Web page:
Starting from 1 January 2024, companies are given the option of reserving a business name for up to six months. Upon reserving a business name, a company must state the field of activity of the company in which it wishes to use the business name as well as the legal format of the company, and these cannot be changed later in the course of the reservation.

In justified cases, companies can also request that an entry be made in the Commercial Register on a specific date. This can, for instance, be done when it is necessary for a merger to enter into force on a specific date and there would be enough time to determine whether there are any deficiencies in the application or the entry can be made on the desired date.

An application for making an entry on a specific date can only be filed with regard to the amendment of data, not in the case of applications for first entry. The state fee for reserving a business name will be 150 euros, which will not be returned upon the cancellation of the business name reservation.

Restoration in the Register after the deletion of a person from the Register

Pursuant to the amendments to be entered into force, the registrar may delete a legal person from the Register faster and by way of a simplified procedure, such as in the case of a failure to submit an annual report or absence of a contact person. For instance, upon a failure to submit an annual report, the legal person may be deleted from the Register at the earliest after three months have passed from the term for the submission of the report. A legal person may also be deleted from the Register if it has failed to appoint the mandatory contact person. In the future, companies are obligated to appoint a contact person by a specific term. The term can be extended if it has expired; otherwise, the contact person will be automatically removed from the Register.

A legal person can be restored to the Register on the basis of a relevant application for the purposes of both continuing its activities and conducting liquidation proceedings, if it turns out that the deleted person did have assets. Restoration to the Register is possible within three years from the deletion from the Register, if the person was deleted due to a failure to submit an annual report or due to an absence of a contact person (compulsory dissolution). In other cases, if the company subjected to compulsory dissolution did have assets and it wishes to complete the procedures related to the assets, the company can be restored to the Register for completing the procedures. This is called additional liquidation and, in such cases, there is no term for restoration to the Register.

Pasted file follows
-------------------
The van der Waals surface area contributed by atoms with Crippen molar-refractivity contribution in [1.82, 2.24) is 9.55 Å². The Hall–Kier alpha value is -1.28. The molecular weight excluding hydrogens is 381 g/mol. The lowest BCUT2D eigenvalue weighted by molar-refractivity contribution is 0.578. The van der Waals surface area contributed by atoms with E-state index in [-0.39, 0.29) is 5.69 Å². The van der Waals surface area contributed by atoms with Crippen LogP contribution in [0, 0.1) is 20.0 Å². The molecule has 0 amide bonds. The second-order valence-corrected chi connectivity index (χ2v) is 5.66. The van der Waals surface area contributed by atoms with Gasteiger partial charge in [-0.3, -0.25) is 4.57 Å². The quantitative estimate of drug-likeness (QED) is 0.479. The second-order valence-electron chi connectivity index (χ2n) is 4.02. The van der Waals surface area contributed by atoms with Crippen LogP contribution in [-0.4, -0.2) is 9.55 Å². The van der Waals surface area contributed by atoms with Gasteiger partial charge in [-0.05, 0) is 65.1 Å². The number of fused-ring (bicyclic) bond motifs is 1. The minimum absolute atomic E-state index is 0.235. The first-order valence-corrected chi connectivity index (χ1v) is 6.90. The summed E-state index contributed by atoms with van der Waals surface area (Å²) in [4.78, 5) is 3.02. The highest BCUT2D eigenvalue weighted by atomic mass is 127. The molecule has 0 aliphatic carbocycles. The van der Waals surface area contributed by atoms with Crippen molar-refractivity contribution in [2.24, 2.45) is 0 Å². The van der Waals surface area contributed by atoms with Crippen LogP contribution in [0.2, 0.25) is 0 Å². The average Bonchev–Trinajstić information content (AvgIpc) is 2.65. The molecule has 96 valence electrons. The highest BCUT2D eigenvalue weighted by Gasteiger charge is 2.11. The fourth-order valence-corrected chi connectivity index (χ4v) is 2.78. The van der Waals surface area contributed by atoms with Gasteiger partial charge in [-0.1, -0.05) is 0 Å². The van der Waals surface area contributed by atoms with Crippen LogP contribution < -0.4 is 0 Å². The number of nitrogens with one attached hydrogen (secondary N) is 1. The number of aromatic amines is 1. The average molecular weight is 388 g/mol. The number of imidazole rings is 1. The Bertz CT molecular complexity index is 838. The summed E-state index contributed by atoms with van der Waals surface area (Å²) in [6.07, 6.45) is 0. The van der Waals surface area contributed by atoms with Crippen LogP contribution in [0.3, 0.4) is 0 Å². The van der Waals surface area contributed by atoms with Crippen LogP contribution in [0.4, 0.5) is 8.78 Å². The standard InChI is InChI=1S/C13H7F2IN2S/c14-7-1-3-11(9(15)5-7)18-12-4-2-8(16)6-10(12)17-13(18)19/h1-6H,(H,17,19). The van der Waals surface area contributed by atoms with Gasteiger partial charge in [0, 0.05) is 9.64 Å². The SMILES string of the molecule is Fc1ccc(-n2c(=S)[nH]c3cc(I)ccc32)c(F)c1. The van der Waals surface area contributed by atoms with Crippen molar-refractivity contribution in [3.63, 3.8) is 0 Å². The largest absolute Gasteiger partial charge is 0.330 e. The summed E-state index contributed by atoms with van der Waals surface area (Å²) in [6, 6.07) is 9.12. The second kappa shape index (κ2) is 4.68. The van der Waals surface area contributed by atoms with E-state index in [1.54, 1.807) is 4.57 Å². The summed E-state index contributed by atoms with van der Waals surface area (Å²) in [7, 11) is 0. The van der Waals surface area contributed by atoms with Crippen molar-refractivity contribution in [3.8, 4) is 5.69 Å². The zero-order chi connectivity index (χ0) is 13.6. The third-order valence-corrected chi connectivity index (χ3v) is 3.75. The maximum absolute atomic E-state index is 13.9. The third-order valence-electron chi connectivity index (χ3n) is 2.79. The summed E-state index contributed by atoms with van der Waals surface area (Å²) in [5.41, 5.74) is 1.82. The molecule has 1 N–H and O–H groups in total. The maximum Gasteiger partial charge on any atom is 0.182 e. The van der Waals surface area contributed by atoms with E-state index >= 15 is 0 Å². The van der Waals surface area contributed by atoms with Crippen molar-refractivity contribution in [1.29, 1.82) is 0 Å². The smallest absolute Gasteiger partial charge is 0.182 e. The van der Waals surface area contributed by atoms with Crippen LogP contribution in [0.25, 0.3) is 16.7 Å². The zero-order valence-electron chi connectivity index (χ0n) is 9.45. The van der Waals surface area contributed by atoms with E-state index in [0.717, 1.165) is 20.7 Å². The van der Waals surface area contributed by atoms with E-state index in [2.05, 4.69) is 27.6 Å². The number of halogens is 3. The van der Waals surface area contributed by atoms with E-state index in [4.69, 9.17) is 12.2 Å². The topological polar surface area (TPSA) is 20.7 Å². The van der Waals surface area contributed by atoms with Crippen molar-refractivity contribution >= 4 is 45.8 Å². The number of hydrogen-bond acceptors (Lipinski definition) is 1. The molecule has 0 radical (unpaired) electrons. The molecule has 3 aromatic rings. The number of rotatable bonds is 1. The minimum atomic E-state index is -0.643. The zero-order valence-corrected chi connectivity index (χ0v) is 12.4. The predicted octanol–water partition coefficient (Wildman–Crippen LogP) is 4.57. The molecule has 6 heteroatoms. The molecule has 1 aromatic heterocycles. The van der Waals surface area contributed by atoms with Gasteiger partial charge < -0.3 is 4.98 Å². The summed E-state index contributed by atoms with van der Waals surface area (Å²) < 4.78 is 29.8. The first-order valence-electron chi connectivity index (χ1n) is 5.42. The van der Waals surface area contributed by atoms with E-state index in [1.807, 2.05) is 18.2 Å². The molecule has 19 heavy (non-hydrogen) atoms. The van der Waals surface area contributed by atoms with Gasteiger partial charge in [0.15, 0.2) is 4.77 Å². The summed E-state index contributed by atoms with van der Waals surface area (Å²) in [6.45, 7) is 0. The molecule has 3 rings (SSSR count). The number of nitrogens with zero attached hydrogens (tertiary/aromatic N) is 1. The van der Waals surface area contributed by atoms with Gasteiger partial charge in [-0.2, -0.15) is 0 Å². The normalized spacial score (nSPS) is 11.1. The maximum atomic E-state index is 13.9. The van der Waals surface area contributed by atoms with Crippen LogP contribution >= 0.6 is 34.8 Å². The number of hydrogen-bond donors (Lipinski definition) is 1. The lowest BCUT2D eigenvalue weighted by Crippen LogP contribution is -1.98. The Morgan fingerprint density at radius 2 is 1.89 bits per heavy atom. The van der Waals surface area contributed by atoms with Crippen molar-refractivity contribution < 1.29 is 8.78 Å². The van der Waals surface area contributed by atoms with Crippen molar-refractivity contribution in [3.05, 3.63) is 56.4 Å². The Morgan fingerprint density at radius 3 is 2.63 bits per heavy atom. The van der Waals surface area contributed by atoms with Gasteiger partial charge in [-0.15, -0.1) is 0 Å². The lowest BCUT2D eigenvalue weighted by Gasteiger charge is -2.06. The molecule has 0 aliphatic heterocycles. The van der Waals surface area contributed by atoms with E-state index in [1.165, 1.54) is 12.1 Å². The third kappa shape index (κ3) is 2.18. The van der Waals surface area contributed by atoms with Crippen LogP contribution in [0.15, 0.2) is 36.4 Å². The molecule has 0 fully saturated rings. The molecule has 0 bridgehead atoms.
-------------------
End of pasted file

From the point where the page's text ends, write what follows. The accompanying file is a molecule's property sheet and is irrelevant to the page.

If a legal person is restored to the Register, the expiration of the claims filed against it is suspended from its deletion from the Register until its restoration to the Register.

Other major amendments

The amendments revoke the requirement that the net assets (own equity) of a private limited company must be at least as big as the amount of the minimum share capital of a private limited company as established by law.

The amendments exclude the time limitation (of two months) on the distribution of a public limited company being liquidated, if the public limited company only has one shareholder or the public limited company itself is the other shareholder.

A branch of a foreign company will no longer be obligated to appoint a contact person – this will be voluntary. A branch of a foreign company will be obligated to enter the Estonian address of the branch in the Register, as the formerly applicable requirement to appoint a contact person if the head of the branch his located in a foreign country is waived.

The creation of group rules will specify the liability of management board members and stipulate the cases in which the management board of a subsidiary is not liable for the damage caused in the fulfilment of the parent company.

The requirement that the place of residence of at least one liquidator must be in Estonia will be abolished; the respective requirement will also not apply to management board members who often act as liquidators.